Besides greed, what could have led college officials who advise students on college loans to accept cash, company stock and trips abroad from the top lenders of federally backed student loans?
College loan officers are already paid by their schools to find the best deals for students. Which of course raises the question of whether they steer students to lenders who offer the best deals for students or lenders who supplement officials' compensation.
The lenders' motives for abetting this conflict are equally clear: Such incentives to student aid officials have made them top lenders of profitable student loans, repaid by the government if not by the students.
If these payers and payees thought no one would know, or care, New York Attorney General Andrew Cuomo has disabused them of both notions. He has pursued student loan kickbacks from East Coast to West, including an alleged stock transaction between two executives in the San Diego office of a major purveyor of student loans and an official in the Education Department.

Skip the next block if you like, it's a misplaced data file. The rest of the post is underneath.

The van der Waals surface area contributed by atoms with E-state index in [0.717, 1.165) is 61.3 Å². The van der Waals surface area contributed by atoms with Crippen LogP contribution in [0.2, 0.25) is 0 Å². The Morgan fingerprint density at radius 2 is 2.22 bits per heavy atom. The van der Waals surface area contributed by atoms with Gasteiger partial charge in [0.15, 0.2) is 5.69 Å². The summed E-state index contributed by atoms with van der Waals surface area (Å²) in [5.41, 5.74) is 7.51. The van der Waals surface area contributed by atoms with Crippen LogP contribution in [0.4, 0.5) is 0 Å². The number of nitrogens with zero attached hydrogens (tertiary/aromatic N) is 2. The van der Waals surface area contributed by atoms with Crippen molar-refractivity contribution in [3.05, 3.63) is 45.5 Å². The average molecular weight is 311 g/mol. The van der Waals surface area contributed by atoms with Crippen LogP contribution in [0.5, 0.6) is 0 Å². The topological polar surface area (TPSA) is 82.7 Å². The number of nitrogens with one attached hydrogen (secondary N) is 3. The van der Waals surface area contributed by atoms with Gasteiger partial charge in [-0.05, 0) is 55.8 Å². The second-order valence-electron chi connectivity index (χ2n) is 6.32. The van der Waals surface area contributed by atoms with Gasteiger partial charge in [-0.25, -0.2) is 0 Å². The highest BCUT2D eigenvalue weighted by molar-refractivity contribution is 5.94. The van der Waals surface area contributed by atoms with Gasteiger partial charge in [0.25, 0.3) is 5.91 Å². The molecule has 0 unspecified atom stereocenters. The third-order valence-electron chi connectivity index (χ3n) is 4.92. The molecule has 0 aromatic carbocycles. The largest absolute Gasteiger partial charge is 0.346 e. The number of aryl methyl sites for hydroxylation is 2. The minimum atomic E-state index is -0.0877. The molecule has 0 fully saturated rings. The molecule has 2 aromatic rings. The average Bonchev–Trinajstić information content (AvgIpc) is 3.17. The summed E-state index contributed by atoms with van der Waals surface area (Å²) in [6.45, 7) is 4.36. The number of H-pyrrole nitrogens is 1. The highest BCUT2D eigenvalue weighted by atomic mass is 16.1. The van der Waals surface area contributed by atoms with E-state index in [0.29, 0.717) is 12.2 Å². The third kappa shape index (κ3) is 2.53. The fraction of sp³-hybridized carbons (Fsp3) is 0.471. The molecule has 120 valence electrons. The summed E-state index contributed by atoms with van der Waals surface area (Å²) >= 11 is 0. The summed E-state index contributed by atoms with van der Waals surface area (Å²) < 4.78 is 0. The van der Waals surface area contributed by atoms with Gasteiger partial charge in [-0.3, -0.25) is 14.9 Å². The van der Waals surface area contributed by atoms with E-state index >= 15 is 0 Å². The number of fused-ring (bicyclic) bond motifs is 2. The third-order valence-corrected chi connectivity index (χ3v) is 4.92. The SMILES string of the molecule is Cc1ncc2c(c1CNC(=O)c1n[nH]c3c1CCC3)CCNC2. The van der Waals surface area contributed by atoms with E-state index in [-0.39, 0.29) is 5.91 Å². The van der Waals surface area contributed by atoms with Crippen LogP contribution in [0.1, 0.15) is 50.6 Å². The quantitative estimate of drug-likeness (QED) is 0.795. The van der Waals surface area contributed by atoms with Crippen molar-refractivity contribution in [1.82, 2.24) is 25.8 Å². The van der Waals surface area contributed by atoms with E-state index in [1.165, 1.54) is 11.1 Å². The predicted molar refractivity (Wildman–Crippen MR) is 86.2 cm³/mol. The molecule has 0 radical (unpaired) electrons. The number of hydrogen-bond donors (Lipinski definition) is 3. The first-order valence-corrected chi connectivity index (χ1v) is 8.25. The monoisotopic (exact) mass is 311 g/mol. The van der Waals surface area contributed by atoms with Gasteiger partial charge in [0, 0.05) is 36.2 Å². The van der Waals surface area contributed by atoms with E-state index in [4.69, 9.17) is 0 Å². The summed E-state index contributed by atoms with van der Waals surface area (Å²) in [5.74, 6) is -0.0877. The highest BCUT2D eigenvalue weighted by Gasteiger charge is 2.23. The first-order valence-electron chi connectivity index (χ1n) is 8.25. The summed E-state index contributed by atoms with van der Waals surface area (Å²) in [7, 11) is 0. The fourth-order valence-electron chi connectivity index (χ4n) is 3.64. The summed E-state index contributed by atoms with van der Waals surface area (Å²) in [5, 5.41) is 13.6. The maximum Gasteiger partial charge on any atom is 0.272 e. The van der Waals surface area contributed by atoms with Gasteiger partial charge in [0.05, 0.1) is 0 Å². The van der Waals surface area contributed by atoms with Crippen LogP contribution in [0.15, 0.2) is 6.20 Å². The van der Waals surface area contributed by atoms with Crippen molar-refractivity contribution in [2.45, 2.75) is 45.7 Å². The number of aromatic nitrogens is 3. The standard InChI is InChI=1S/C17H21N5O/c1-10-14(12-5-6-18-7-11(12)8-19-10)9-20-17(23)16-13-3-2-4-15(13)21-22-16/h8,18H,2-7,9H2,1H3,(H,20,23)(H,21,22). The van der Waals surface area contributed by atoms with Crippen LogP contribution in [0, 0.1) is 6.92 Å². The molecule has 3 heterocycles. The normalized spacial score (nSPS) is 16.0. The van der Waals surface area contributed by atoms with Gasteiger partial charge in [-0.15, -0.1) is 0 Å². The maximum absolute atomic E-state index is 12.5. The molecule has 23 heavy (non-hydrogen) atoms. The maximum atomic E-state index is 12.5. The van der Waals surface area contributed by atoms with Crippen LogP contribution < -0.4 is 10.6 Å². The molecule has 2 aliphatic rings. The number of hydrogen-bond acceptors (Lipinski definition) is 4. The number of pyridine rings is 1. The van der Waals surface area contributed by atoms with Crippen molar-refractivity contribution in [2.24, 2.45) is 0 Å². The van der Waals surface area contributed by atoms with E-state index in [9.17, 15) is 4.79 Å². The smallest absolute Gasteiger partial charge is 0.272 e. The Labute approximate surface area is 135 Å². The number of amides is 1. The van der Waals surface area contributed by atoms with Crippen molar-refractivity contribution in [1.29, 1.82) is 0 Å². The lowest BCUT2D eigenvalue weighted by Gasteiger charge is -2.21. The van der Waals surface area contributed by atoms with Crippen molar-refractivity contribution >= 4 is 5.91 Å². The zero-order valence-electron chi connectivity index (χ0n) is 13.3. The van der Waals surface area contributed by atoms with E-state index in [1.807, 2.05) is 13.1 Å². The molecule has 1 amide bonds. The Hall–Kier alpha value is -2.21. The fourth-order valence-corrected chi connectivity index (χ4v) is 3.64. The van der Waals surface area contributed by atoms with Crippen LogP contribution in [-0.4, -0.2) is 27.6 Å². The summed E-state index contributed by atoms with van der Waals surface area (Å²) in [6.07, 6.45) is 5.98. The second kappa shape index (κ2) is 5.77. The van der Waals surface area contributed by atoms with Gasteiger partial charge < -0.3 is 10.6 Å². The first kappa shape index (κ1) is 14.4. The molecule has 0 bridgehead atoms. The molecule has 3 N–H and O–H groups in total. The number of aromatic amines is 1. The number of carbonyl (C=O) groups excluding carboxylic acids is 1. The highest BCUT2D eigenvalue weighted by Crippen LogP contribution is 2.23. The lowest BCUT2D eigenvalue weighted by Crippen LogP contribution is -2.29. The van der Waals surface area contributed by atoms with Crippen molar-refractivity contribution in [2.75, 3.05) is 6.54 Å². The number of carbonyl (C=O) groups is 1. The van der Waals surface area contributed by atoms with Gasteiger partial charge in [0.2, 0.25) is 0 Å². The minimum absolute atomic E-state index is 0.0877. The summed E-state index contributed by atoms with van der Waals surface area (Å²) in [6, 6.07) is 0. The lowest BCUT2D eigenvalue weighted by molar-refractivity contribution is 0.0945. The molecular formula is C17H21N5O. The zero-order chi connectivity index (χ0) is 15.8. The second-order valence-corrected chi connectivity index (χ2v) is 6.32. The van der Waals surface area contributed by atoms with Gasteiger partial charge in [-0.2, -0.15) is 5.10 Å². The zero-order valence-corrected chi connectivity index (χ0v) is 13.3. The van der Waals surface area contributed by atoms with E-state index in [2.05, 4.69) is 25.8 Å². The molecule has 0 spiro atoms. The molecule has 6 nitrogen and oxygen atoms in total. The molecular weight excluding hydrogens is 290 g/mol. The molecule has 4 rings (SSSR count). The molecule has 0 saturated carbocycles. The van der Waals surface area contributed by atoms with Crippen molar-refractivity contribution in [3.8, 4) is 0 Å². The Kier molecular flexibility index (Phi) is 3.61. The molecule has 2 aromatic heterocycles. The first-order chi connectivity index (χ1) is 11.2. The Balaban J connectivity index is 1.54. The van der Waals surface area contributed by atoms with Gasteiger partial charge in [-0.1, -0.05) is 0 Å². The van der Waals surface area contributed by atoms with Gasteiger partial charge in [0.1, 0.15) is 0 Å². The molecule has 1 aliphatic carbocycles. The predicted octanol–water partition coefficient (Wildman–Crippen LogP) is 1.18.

Not that some in the business haven't been concerned, at least about appearances. In 2003 the National Association of Student Financial Aid Administrators considered a policy requiring lenders to disclose gifts to administrators valued at more than $50. Note that it did not require the administrators to disclose gifts from lenders, an omission that deeply undercuts their seriousness of purpose. Yet even that proposal failed, possibly because the association itself makes hundreds of thousands of dollars from lender-sponsored events at its annual convention.
Before Cuomo, rules against such coziness between college aid advisers and college loan companies would have seemed redundant. Now, they're essential.
Reprinted from The San Diego Union-Tribune.